I doubt that anyone really likes the ASV for the first few weeks of usage. They can be a pain in the butt to get used to. I always compare it to learning to dance when both dance partners want to take the lead. In reality, both you and the ASV have some control, but you have to get used to it.

Your current machine changes pressures in reaction to your breathing. The ASV tries to take the lead, in that it anticipates your breathing and tries to maintain a specific breathing pattern - that's what eliminates the centrals. The expiration pressure controls the obstructive apneas by keeping your airway open; the increase in pressure is to remind you to take a breath. That's the feature that drives most of us crazy - the machine can set a perfectly timed pattern but most of us don't- we pause to flip a pillow or transition between sleep stages or roll over (or get lost in thought as we are still awake) and the machine doesn't know what we are doing. It senses that we aren't taking that perfectly timed breath and it intervenes by upping the pressure to say, hey, take a breath. Once you are asleep and the brain transitions to automatic breathing, it usually follows the lead of the ASV; until then, as you are consciously breathing, you may be fighting to take the lead.

Eventually you learn to dance with it. Mostly by breathing over it and making it do what you want to do while awake (if you continue to exhale when it wants you to inhale or inhaling while it drops the pressure thinking its time to exhale, it will take its cue from you and respond. Screaming with frustration into a full face mask makes the machine stutter like crazy.

I had an older Respironics machine that could not adapt to my very slow breathing and the fact that I often take less than 8 breaths per minute. We had to play around a lot with the breath per minute setting and the rise rate (how fast it switches from inhale to exhale pressures). The newer model is much more adaptable. I almost never have to breathe over it. My doctor does not ever prescribe ResMed machines because the sleep lab titrates on Respironics ASVs, and the settings are different since Respironics has more exact settings and the ResMed machine can be more flexible.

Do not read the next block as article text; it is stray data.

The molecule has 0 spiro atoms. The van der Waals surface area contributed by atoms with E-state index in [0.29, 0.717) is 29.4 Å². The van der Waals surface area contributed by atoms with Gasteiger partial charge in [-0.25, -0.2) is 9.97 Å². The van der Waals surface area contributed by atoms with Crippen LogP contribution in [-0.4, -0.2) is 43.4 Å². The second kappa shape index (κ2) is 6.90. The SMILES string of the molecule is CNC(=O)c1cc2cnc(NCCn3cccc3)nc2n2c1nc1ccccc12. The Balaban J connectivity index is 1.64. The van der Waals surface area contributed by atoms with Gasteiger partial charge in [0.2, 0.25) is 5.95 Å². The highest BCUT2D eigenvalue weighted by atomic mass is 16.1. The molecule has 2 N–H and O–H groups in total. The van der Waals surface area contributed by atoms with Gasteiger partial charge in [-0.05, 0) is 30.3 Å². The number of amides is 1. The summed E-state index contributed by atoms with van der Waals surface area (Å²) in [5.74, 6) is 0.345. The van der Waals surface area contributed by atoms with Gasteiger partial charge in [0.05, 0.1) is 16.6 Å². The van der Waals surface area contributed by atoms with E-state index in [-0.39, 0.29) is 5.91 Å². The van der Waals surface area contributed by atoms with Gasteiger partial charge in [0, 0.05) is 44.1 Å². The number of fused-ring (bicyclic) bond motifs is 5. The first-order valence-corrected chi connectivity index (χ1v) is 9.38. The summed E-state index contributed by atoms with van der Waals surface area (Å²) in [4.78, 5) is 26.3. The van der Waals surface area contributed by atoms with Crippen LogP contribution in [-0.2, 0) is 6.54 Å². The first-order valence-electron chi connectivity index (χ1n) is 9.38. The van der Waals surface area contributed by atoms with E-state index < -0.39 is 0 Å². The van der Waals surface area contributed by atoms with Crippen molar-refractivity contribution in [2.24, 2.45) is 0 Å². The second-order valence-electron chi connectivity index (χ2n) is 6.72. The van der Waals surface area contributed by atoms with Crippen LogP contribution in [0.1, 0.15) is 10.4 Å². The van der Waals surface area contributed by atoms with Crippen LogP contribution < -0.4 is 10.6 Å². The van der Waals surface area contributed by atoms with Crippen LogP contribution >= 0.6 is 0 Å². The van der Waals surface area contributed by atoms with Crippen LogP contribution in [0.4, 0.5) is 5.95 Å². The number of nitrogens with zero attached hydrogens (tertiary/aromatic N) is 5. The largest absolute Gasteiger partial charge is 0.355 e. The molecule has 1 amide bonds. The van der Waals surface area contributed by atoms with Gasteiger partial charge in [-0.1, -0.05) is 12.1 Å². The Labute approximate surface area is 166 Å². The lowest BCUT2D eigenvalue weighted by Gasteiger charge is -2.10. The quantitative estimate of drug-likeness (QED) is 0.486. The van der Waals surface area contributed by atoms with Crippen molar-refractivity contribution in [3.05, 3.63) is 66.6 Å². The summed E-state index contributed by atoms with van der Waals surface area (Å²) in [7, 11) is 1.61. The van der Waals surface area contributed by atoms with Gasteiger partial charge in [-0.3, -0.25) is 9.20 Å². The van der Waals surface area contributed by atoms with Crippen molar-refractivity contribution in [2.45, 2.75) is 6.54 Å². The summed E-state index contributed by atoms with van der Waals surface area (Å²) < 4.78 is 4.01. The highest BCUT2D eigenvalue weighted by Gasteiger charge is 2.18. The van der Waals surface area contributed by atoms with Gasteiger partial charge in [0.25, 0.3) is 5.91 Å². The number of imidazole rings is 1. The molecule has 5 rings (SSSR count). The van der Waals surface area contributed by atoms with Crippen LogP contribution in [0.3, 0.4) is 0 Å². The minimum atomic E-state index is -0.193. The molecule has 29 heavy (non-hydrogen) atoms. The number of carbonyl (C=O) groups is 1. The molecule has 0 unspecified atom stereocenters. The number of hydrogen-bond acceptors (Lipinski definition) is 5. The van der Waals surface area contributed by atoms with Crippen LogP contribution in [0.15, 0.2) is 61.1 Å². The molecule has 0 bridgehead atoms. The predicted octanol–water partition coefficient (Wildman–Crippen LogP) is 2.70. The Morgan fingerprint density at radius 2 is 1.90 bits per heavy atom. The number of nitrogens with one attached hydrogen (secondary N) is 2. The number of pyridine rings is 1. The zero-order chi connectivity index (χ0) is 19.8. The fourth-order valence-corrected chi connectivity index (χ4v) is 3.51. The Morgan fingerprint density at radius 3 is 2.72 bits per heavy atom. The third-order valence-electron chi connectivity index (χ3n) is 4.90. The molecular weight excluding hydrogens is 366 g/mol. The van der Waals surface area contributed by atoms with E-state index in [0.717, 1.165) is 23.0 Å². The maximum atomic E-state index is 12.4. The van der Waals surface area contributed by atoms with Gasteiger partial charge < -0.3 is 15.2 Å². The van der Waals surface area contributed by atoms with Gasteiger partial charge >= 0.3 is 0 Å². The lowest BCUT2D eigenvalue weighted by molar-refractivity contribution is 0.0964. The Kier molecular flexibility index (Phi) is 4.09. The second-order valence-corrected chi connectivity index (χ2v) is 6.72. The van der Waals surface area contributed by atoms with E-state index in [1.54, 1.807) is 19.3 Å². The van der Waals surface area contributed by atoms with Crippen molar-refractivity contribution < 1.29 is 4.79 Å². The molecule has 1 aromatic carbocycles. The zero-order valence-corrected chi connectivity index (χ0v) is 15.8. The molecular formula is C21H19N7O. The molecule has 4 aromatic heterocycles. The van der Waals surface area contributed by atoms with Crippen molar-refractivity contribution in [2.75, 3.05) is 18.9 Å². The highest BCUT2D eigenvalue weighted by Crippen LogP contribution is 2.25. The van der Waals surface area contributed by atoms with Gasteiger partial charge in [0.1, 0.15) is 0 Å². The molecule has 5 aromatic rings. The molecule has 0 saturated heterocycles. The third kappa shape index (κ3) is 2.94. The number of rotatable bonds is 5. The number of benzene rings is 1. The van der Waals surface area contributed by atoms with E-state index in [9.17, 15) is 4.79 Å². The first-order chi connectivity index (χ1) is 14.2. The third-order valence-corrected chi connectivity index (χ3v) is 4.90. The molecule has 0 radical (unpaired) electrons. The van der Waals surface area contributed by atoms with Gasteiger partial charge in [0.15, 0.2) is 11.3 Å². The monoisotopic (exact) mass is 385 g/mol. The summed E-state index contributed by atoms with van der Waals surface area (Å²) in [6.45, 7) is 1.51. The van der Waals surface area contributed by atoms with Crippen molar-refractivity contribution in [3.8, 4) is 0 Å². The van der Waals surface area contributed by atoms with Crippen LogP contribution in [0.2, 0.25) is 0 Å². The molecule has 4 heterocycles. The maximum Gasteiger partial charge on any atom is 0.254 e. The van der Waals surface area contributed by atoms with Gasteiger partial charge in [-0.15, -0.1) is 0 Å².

Perhaps your doc can prescribe the ResMed ASV and work with you to adapt the settings as needed?

I know from this and other boards that people have preferences for one over the other, but some prefer ResMed and some prefer Respironics.

Which ever you choose, stick with it. It can take a few weeks of frustration, but it is well worth it.
08-06-2016 03:14 PM
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DeepBreathing Offline
Wiki Editor
Moderators

Posts: 2,294
Joined: Sep 2013

Machine: Resmed S9 VPAP Adapt
Mask Type: Full face mask
Mask Make & Model: F&P Simplus
Humidifier: Resmed H5i
CPAP Pressure: EPAP: 9 - 15 PS: 3 - 10
CPAP Software: ResScan SleepyHead

Other Comments:

Sex: Male
Location: Perth, Western Australia

Post: #5
RE: Adapting to ASV technology
I think Bons has the perfect analogy there. I found the Philips was more aggressive in wanting to take the lead (and at that time I didn't know about all the secondary settings). The Resmed was far more accommodating.

Also as Bons said, it's worse when you're still transitioning into sleep and the machine is trying to work out what's going on. I have found that once I got used to the thing I was able to get off to sleep almost instantly. High pressures during the night can still be disturbing, but only occasionally.

DeepBreathing
Apnea Board Moderator
www.ApneaBoard.com


Bed

INFORMATION ON APNEA BOARD FORUMS OR ON APNEABOARD.COM SHOULD NOT BE CONSIDERED AS MEDICAL ADVICE. ALWAYS SEEK THE ADVICE OF A PHYSICIAN BEFORE SEEKING TREATMENT FOR MEDICAL CONDITIONS, INCLUDING SLEEP APNEA. INFORMATION POSTED ON THE APNEA BOARD WEB SITE AND FORUMS ARE PERSONAL OPINION ONLY AND NOT NECESSARILY A STATEMENT OF FACT.
08-06-2016 06:45 PM
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trish6hundred Offline

Advisory Members

Posts: 6,430
Joined: May 2012

Machine: Resmed S9 AutoSet for Her
Mask Type: Full face mask
Mask Make & Model: Fisher & Paykel Simplus
Humidifier: H5i Heated Humidifier
CPAP Pressure: 10 - 7-20 Cm H2O
CPAP Software: Not using software

Other Comments: I started CPAP in 2008. Totally blind since birth.

Sex: Female
Location: Missouri, USA

Post: #6
RE: Adapting to ASV technology
Hi jerrydaw,
WELCOME! to the forum.! Much success to you with getting used to your ASV machine.
Hang in there for more responses to your post.

trish6hundred
08-06-2016 10:43 PM